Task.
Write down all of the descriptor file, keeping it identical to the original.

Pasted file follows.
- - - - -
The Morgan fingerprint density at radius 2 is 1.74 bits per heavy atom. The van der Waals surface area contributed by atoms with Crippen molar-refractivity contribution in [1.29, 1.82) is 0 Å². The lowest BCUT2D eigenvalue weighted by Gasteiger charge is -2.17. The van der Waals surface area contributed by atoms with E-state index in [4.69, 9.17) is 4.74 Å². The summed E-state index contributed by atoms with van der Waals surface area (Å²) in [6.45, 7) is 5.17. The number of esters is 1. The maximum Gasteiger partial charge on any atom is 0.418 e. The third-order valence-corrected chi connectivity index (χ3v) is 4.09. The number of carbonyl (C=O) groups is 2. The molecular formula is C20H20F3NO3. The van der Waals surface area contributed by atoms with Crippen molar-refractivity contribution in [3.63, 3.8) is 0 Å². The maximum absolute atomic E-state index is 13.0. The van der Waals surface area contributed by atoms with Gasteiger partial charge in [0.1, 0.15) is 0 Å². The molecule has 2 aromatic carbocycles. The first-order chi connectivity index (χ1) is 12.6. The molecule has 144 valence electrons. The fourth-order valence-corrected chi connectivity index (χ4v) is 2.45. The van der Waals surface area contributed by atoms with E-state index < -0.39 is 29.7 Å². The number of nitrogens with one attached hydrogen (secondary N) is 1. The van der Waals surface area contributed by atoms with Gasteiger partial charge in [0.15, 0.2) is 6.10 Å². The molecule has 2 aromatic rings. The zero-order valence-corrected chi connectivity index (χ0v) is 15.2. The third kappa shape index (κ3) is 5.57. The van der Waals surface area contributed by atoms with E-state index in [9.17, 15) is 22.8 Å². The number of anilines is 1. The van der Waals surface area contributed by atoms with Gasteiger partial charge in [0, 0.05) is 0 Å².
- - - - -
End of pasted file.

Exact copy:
The Morgan fingerprint density at radius 2 is 1.74 bits per heavy atom. The van der Waals surface area contributed by atoms with Crippen molar-refractivity contribution in [1.29, 1.82) is 0 Å². The lowest BCUT2D eigenvalue weighted by Gasteiger charge is -2.17. The van der Waals surface area contributed by atoms with E-state index in [4.69, 9.17) is 4.74 Å². The summed E-state index contributed by atoms with van der Waals surface area (Å²) in [6.45, 7) is 5.17. The number of esters is 1. The maximum Gasteiger partial charge on any atom is 0.418 e. The third-order valence-corrected chi connectivity index (χ3v) is 4.09. The number of carbonyl (C=O) groups is 2. The molecular formula is C20H20F3NO3. The van der Waals surface area contributed by atoms with Crippen molar-refractivity contribution in [3.63, 3.8) is 0 Å². The maximum absolute atomic E-state index is 13.0. The van der Waals surface area contributed by atoms with Gasteiger partial charge in [0.1, 0.15) is 0 Å². The molecule has 2 aromatic carbocycles. The first-order chi connectivity index (χ1) is 12.6. The molecule has 144 valence electrons. The fourth-order valence-corrected chi connectivity index (χ4v) is 2.45. The van der Waals surface area contributed by atoms with E-state index < -0.39 is 29.7 Å². The number of nitrogens with one attached hydrogen (secondary N) is 1. The van der Waals surface area contributed by atoms with Gasteiger partial charge in [0.15, 0.2) is 6.10 Å². The molecule has 2 aromatic rings. The zero-order valence-corrected chi connectivity index (χ0v) is 15.2. The third kappa shape index (κ3) is 5.57. The van der Waals surface area contributed by atoms with E-state index in [9.17, 15) is 22.8 Å². The number of anilines is 1. The van der Waals surface area contributed by atoms with Gasteiger partial charge in [0, 0.05) is 0 Å².